I wasn’t sure what to expect, but as we made our way to the center of the city I was born in, I loved it instantly. 


It wasn’t the run down, decrepit, broken, abandoned city that I had always heard it was. 

The ornate skyscrapers towered over busy streets. The sun was setting and people were just getting off of work and rushing home. The city seemed full of life and overflowing with energy. 


There were all kind of restaurants, and shops that filled the bottom floors of the buildings, there was a tram car that ran down a busy street, an above ground subway train, there was even city stream rising up out of the streets! 


At some moments, I felt like I was back in New York City!














Downtown Detroit exceeded anything I had expected. It is a city with so much character, so much history with everything it has been through over the years and so much to see.

There are definitely still poverty stricken parts of this city, but that doesn’t mean it is a place to be avoided. It’s a place that needs attention, and that will hopefully one day have the same opportunities as it once did. 

I’m afraid I’m going to be thinking about this city, ever more than I was before..

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Quarry Park


A few years ago I found out there was a secret abandoned rock quarry in my city. I figured out where it was and wanted really badly to go and explore it. But the mysterious rock quarry was completely fenced in with intimidating signs and cameras. I may have still tried to sneak past if I hadn’t also heard that the quarry was soon going to be turned into a park. So I decided to wait until the quarry was open to the public instead of sneaking in. 

Three years later the wait is over the the quarry is finally open. It is a simple park, with large fields, a few places to sit, and one big overlook that extends to the very edge of the rock quarry, with a view of downtown and the mountains that surround the city.









The water is so still, and looks like a layer of glass. Apparently many construction vehicles are submerged underneath the quarry’s glassy surface. There are also rumors of cars and bodies that have reached their final resting place at the bottom of the quarry!  I would love to know for sure what is down there.

The quarry was in operation from the 1920s to the 1970s, when it filled up with water and remained that way, causing the stone mining to stop for good. 











I’m glad they decided to turn this interesting feature into a park instead of keeping it closed off. 

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Bailey Power Plant


Bailey Power Plant, with its smoke stacks that make Winston-Salem stand out from all the other cities, will come alive once again after being abandoned for more than twenty years. 


This building was once the center for the tobacco manufacturing giant, RJ Reynolds Tobacco, and provided power for all the factories in the area. But when tobacco manufacturing moved away from this city, Bailey Power Plant fell out of use and was left to sit vacant and crumble over the years. The center of Winston-Salem soon became a ghost town of abandoned forgotten factories. Nobody ever came downtown anymore. 


But luckily, the potential of these old buildings was realized, and they began getting turned into lofts, office space and research labs as part of the newly named Innovation Quarter. As the years went by, and life began to creep back into downtown, everyone wondered when and if the old power plant, the city’s most intriguing building, would also be brought back to life. Sure enough, early this year, work began on the old power plant.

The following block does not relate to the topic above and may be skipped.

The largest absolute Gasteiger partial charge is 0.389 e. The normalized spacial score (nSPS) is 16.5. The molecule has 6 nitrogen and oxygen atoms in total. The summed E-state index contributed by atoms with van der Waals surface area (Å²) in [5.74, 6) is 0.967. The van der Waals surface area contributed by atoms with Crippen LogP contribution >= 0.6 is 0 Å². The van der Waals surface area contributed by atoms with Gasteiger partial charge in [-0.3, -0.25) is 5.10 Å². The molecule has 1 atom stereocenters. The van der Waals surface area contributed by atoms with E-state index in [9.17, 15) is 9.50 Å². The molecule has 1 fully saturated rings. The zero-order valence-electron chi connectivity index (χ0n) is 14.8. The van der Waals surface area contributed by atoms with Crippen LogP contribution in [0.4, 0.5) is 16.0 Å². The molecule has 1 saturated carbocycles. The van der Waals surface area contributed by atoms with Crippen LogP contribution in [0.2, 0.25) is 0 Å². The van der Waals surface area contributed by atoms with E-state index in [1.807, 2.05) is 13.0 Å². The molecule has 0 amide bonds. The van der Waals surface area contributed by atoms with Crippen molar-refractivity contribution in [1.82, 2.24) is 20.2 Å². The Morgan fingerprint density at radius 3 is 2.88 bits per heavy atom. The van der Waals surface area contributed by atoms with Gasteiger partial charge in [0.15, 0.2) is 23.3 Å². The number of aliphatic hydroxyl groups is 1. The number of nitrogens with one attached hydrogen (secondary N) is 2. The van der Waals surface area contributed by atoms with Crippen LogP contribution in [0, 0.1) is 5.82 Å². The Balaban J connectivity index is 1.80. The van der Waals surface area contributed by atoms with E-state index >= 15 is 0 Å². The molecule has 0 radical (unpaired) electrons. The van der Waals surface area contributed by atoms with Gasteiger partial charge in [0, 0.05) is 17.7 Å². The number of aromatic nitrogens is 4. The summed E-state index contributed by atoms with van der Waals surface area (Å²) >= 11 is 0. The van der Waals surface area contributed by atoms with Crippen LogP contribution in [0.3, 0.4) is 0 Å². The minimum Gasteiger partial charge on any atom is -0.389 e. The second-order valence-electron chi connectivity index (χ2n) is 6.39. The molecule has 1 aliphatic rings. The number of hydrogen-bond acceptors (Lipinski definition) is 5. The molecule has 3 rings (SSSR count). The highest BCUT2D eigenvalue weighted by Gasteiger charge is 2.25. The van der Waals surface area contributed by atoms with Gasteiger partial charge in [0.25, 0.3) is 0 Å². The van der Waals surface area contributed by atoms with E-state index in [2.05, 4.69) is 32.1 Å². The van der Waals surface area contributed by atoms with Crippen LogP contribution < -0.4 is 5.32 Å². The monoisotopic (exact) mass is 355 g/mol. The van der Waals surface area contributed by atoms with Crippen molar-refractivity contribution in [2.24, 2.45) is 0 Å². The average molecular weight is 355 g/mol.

So on a warm summer afternoon, I wandered around the old building to document the changes.

I just wish I could slip past the fence and look inside!












It will soon be home to many small businesses, restaurants, a patio with string lights, and who knows what else!

I am glad to see these old buildings restored and saved. 

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Long Branch Trail


The trail I watched being built all last summer from my office window is nearly complete. 

My blog post Forgotten Corners shows what it looked like when construction first began. What used to be an overgrown meadow over a once busy industrial area, is now a nicely landscaped greenway.




The old Railroad track that ran though this area providing coal to the factories has been preserved. 





On the other side of the path lies the current train track where freight trains travel back and fourth all day.



There was hardly another soul in sight on this new path, since it is not quite finished, and maybe not too many have heard about it yet. But I’m sure it won’t be long until it is packed with people. But I prefer how it is now, in it’s empty state. 






I’m happy to see this plot of land being put to good use, and that some of the old elements of what it once was got to stick around.


And they kept the cobblestone!
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Central Park

While in New York City for a few days last December, a visit to Central Park was something to check off our to do list. I hadn’t given the park much thought before visiting, but when we got there, it was a bit of a strange experience to stand someplace that has been so popular in countless TV shows and movies. It was hard to believe I was actually there. 


One moment you are making your way through streets lined with skyscrapers so tall they block out the sun, while dodging mobs of people and crazy taxis. The next moment, you find yourself surrounded by trees and nature and feel like you have been instantly transported into another universe. 


But before you can forget where you are, a quick glance up towards the sky, and the sunlight you forgot existed, reveals all the huge buildings towering up over the tree tops. It is a surreal sight. 




My pictures may give a false illusion that the park was quite secluded, when really it was quite the opposite!  People were everywhere of course! 

I found myself being very impressed with central park. The woodland landscape against the biggest buildings I have ever seen was a very picturesque sight. 

We wandered around the park for a while, ate a pretzel from a street cart, took in the sights, and then got stopped by a man dressed as a monk who put bracelets on our wrists before we knew what was happening then tried to make us pay $20 each for them. We gave him one $5 and ran away. All in all, a pretty successful walk in Central Park.